Life has been busy lately, with uni and work, so I haven't had as much time to tend to my blog as I'd like. So I'm taking another break from the Universe and Me and posting something old.
Gosh, I wrote some dark stuff in high school. This was another thing I wrote while we were studying The Road, by Cormac McCarthy.
Lachlan Marnoch, 2011
I hang above her and I stand beside her, silent and patient.
When the world burned there was no shortage of companions for me. But where now is the sport? I drift above everything, everyone, and every minute I take a new lover into sweet oblivion with me. They think to resist me, mostly, but they all come eventually.
I am a beekeeper, addicted to the honey of my charges. I cannot take it all at once else they will have none to feed themselves and will die, and I will have no honey in the future. Cataclysm is a constant temptation, but after the stream of consorts it brings me I am left starved for millennia. So I must take only a few companions at a time, or so I should. At the peak of blind impatience I scorched the world, and now I suffer the consequence.
She stands there in the darkness, a flake of obsidian poised delicately in her hand like a flower for a date. Ready at last to join me, after a long courtship.
The true challenge lies not in taking by force, but in seduction. Carefully tempting with a light touch, a suggestion, a chilling caress, until I don’t have to come to them. They come to me. They spite every instinct built into every one of their cells and they offer themselves to me.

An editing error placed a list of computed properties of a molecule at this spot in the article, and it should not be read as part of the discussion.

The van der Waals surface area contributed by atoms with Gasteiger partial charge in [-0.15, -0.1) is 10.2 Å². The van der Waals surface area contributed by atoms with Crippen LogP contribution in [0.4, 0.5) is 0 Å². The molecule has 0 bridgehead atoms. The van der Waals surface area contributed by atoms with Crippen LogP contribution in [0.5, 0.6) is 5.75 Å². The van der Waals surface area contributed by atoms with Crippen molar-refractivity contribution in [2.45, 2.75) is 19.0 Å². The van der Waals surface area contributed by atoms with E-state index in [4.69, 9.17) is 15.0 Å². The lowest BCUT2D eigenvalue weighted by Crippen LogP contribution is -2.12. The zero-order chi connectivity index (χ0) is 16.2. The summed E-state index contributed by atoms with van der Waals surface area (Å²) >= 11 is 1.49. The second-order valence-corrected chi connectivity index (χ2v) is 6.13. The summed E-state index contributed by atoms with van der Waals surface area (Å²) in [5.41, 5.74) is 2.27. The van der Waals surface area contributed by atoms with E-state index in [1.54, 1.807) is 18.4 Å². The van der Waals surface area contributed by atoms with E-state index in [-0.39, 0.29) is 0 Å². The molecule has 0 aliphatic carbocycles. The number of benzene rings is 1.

She hesitates for the briefest of moments, glancing over at what she is about to leave behind. Only for a moment.
My lure erodes all bonds of maternity and marriage, as waves would a cliff. It is not the sudden pull of love at first sight, nor the hot-blooded intensity of a passionate affair, but something stronger, deeper, yet colder. It is the love of an inevitability, and for those who come willingly, an escape. The ultimate escape.
Turning her wrist up, she stares down at the thin membrane dividing her being from the rest of the world. Swift as fate she draws the flake across the veins, and removes the division. Red life streams onto the grey earth.
The pain is nothing to her now. We both wait for our rendezvous, as though waiting for a train.
As she ebbs into oblivion she gazes one last time at the light cast by her son. Then it is over.
I beckon to her. She looks surprised, then understanding dawns. She smiles.
I take her hand.